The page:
Friday, August 22, 2014

A Better Indicator than MACD: Leading vs. Lagging Indicators

By Martha Stokes, CMT


MACD is one of the most popular indicators for retail traders, particularly for traders with less than 2 years of market experience. This is primarily due to retail online brokers and trading systems which promote the use of MACD for retail trading.


However, the question that every trader should be asking is if MACD is such an awesome indicator, why do most retail traders lose money trading stocks?


Here is the answer:


While MACD was an excellent indicator when it was first written, there are several reasons why MACD is no longer the best indicator to use for short-term trading. This is especially true if you are a swing, momentum, or day trader.


  1. High Frequency Trading firms discovered a few years ago that retail traders use MACD, and that their brokers encourage them to use MACD for automated retail-trading systems. HFT Quants wrote algorithms to exploit and front-run retail traders using MACD systems. With so many retail traders all trading exactly the same way, using MACD as an entry signal, it creates anomalies in order flow called “cluster orders.” Cluster orders are easy for the algorithms to identify. The HFTs are able to jump ahead in the queues to buy ahead of the retail cluster orders, and then start selling as retail-trader orders move through.
  2. MACD is a lagging indicator due to the new order-processing systems, which are exclusively available to the Dark and Twilight Pools and other professional trading venues. The Dark Pools have controlled bracketed orders which do not move price, even while they buy huge quantities of stock. The trick is they buy in incrementally with controlled bracketed orders, which contain the price they are paying in a tight price pattern.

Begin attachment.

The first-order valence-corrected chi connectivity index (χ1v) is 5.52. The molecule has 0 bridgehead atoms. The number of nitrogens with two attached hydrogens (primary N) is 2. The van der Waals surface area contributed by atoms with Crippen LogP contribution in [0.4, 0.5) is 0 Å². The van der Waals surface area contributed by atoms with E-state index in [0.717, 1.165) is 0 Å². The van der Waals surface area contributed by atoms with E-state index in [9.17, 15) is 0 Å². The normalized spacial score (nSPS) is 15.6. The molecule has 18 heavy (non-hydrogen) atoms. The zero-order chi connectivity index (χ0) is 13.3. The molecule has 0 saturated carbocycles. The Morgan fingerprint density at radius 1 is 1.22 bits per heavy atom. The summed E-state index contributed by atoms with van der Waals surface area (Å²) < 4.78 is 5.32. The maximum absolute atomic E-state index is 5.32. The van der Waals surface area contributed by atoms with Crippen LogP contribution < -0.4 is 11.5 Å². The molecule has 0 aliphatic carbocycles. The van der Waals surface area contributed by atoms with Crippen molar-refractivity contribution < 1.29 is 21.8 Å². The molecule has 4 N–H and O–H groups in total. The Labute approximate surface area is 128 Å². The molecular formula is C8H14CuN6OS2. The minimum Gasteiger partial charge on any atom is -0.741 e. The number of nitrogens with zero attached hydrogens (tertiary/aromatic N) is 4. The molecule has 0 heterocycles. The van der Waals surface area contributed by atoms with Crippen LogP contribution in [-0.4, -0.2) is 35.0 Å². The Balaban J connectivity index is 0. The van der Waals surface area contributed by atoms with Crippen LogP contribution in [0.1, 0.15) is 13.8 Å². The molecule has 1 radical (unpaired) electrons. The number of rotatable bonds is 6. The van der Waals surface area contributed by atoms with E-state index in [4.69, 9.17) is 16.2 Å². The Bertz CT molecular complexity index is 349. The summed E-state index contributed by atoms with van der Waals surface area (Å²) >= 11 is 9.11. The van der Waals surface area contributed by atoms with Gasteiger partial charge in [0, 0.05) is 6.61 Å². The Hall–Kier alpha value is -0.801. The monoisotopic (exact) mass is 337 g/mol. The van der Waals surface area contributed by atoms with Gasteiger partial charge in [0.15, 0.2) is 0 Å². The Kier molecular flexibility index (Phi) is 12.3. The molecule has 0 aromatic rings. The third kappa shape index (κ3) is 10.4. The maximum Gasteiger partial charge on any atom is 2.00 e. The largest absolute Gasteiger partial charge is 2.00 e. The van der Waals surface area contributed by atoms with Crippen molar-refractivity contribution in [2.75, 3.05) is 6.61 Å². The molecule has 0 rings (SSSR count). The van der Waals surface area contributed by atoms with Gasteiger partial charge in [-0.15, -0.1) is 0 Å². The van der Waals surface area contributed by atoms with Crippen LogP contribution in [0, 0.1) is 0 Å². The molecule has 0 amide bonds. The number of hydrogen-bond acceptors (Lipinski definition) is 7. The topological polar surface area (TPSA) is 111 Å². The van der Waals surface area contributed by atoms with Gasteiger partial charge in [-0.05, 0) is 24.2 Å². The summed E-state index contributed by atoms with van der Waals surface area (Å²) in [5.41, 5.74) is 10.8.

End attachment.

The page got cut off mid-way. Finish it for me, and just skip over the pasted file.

3. Professional Traders are also aware of the retail crowd’s obsession with MACD. Pros have often developed their own, unique indicators and trading systems, and they can easily exploit the retail traders using MACD because it lags the price action.




In the chart above, a modern indicator called TT Volume Accumulation (TTVA) leads the price movement. It is able to lead price because it is comparing current VOLUME to prior volume overtime. By comparing large-lot activity versus small-lot activity, the TTVA indicator is able to determine whether the buying is on the upside tick or downside tick, differentiating where the Dark Pools are buying or selling. This is crucial, especially after a correction in the market, OR at a high, speculative-trending market at risk of a top.


The MACD indicator lags, as it is based on the very old and outdated moving averages, which inherently lag; so, price must move up first before MACD can give a signal.


TTVA, on the other hand, signals several days ahead of MACD, allowing the short-term swing, momentum, or day trader to buy in earlier, earning much-higher profits on the short-term horizon.


The significance of seeing the reversal pattern before price moves up is important. Each extra point adds up. If you are trading 100 shares, 1 extra point gained in a trade equates to an additional $100 in profit. If you are trading 1,000 shares, it becomes $1,000.


This is why professional traders earn far higher incomes from trading than retail traders do.


When you learn to use indicators that signal ahead of price moving up or down, your income from trading will exponentially increase.




Trade Wisely,


Martha Stokes CMT


Master Rated Technical Analyst: Decisions Unlimited, Inc.
Instructor & Developer of TechniTrader Stock Market Courses


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